By Dawn P., a soon-to-be 3-time traveler from Rexford, MT
The “thunder dragon” pursuing happiness
Bhutan is a cheeky country, promoting the philosophy of Gross National Happiness. They diligently measure this elusive emotion, standing taller than David preaching to a Golliath world that acquiring material things does not lead to joy.
Since 1971, the King and parliament base their nation’s happiness on spirituality and physical need fulfillment. For survival, humans require protection from the elements, food, and good health. Nothing greater occurs unless these basic needs are met. Free health care and free education were giant steps in this little Asian land. Bhutan is successful at this, but the United States fails. I’m ashamed of my homeland and the political dung heap we allow to fester.
Having spiritual fulfillment is easy when 75% of Bhutan is Buddhist. During my visit, I saw people of all ages beginning their day at the local Buddhist Stupa, spinning prayer wheels and fingers slipping over mantra beads. Their faith is strong. Their commitment to compassion for all beings is impressive, rising with a sun hazy with curling incense smoke. Young couples believe in the power of prayer, dropping elderly parents at the temple in the morning. Their post retirement job is to beseech God for compassion and abundance for every life. This is a serious and endless mission.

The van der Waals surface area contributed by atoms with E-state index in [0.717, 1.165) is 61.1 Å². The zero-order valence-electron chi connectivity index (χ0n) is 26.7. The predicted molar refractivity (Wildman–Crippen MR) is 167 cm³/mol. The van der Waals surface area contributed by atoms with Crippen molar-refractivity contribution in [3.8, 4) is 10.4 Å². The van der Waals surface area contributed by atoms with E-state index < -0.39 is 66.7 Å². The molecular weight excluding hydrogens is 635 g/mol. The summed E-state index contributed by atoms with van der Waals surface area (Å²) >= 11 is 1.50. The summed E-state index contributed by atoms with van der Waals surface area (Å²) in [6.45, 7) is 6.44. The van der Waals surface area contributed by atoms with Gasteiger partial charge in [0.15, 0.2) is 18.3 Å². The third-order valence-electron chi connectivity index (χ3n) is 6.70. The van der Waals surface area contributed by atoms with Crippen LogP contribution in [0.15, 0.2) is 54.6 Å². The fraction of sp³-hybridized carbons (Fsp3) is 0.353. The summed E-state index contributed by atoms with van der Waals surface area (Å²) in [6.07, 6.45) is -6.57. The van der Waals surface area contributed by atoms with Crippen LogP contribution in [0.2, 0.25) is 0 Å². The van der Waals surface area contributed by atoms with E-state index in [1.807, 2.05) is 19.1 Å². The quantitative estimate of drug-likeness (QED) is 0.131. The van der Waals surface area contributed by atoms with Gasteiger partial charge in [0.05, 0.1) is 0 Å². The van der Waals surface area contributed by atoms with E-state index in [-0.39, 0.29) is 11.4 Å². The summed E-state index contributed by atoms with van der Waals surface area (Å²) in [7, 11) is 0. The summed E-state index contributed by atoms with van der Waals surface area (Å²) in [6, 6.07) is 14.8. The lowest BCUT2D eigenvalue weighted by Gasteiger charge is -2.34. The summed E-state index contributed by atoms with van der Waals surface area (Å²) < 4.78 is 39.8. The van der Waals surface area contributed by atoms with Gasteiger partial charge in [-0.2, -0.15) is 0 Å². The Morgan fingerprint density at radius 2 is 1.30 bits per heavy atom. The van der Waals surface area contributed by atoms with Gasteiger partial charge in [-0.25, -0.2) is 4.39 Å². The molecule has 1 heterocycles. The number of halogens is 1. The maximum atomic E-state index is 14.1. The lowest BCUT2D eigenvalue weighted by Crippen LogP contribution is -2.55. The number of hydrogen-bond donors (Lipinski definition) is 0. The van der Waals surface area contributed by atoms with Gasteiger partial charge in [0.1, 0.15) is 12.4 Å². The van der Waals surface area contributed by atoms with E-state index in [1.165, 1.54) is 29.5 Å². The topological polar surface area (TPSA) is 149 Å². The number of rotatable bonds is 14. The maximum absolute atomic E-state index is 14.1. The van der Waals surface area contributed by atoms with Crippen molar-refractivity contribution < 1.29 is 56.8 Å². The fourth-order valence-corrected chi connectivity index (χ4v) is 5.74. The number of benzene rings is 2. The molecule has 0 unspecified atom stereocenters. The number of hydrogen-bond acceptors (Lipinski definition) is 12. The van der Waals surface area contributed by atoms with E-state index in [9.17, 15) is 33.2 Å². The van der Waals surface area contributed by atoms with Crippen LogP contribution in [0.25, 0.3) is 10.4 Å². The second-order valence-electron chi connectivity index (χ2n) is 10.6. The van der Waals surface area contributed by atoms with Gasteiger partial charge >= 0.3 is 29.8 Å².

The King took another leap in 2007 by demanding a parliamentary democracy and he entered his country into the United Nations. Sandwiched like a rare piece of prime rib between the white rice of China and India, local politics remain a high wire trapeze act without a safety net.
China already took some of the northern provinces and their request to place three highways through Bhutan to access India were quickly denied. An uneasy silence remains. Out of necessity, this tiny country with a big heart dances economically with India. Fear is expressed candidly.